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Principles of Scientific Methods
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Mark Chang
Principles of Scientific Methods by Mark Chang at Abbey's Bookshop,

Principles of Scientific Methods

Mark Chang


Apple Academic Press Inc.

Scientific standards


247 pages

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Principles of Scientific Methods focuses on the fundamental principles behind scientific methods. The book refers to science in a broad sense, including natural science, physics, mathematics, statistics, social science, political science, and engineering science. A principle is often abstract and has broad applicability while a method is usually concrete and specific. The author uses many concrete examples to explain principles and presents analogies to connect different methods or problems to arrive at a general principle or a common notion. He mainly discusses a particular method to address the great idea behind the method, not the method itself.

The book shows how the principles are not only applicable to scientific research but also to our daily lives. The author explains how scientific methods are used for understanding how and why things happen, making predictions, and learning how to prevent mistakes and solve problems. Studying the principles of scientific methods is to think about thinking and to enlighten our understanding of scientific research.

Scientific principles are the foundation of scientific methods. In this book, you'll see how the principles reveal the big ideas behind our scientific discoveries and reflect the fundamental beliefs and wisdoms of scientists. The principles make the scientific methods coherent and constitute the source of creativity.

By:   Mark Chang
Imprint:   Apple Academic Press Inc.
Country of Publication:   Canada
Dimensions:   Height: 235mm,  Width: 156mm,  Spine: 18mm
Weight:   431g
ISBN:   9781482238099
ISBN 10:   1482238098
Pages:   247
Publication Date:   July 2014
Audience:   College/higher education ,  Primary
Format:   Paperback
Publisher's Status:   Active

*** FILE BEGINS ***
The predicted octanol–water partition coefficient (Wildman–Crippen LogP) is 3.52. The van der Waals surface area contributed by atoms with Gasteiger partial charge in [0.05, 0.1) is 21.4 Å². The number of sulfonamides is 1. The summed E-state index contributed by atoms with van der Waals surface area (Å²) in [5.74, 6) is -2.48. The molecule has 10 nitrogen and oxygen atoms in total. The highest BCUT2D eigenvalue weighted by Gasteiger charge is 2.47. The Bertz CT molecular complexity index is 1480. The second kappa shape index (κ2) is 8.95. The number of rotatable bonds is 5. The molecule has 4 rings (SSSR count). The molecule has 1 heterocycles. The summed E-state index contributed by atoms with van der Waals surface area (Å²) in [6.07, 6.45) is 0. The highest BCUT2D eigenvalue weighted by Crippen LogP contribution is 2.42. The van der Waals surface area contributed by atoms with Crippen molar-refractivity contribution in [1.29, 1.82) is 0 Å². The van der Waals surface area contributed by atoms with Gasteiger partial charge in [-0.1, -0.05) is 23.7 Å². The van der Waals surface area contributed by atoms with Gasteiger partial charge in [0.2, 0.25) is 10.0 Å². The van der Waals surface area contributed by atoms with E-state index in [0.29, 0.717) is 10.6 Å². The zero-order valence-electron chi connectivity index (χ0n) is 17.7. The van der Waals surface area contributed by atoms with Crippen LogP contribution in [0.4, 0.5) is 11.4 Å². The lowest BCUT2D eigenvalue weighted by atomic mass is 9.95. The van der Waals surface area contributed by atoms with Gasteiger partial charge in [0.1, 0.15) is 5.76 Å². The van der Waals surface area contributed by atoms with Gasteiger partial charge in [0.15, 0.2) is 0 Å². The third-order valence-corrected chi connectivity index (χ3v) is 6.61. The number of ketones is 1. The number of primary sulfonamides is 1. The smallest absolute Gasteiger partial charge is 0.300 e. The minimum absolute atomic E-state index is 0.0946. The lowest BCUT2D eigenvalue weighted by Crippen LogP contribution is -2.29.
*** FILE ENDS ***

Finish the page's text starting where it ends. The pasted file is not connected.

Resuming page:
Science in Perspective Philosophy of Science Theories of Truth Determinism and Free Will The Similarity Principle The Parsimony Principle Essence of Understanding Discovery or Invention Observation Experimentation Interpretation Qualitative and Quantitative Research Formal Reasoning Mathematics as Science Induction Deduction Logic Computation Mathematical Induction Thought Experiments Fitch's Knowability Paradox Incompleteness Theorem Pigeonhole Principle Proof by Contradiction Dimensional Analysis Experimentation Overview of Experimentation Experimentation in Life Science Control and Blinding Experiment Design Retrospective and Prospective Studies Validity and Integrity Confounding Factors Variation and Bias Randomization Adaptive Experiment Ethical Issues Scientific Inference The Concept of Probability Probability Distribution Evidential Measures Hypothesis Test Likelihood Principle Bayesian Reasoning Causal Space Decision Theory Statistical Modeling Data Mining Misconceptions and Pitfalls in Statistics Dynamics of Science Science as Art Evolution Devolution Classical Game Theory Evolutionary Game Theory Networks and Graph Theory Evolutionary Dynamics of Networks Brownian Motion Stochastic Decision Process Swarm Intelligence From Ancient Pictograph to Modern Graphics Controversies and Challenges Fairness of Social System Centralized and Decentralized Decisions Newcomb's Paradox The Monty Hall Dilemma The Two-Envelope Paradox Simpson's Paradox Regression to the Mean Causation, Association, Correlation, and Confounding Multiple Testing Exploratory and Confirmatory Studies Probability and Statistics Revisited Case Studies Social Genius of Animals Mendel's Genetics Experiments Pavlov's Dogs, Skinner's Box Ants That Count! Disease Outbreak and Network Chaos Technological Innovation Critical Path Analysis Revelations of the Braess Paradox Artificial Swarm Intelligence One Stone Three Birds Scaling in Biology Genetic Programming Mechanical Analogy Numerical Methods Pyramid and Ponzi Schemes Material Dating in Archaeology Molecular Design Clinical Trials Publication Bias Information and Entropy Bibliography Index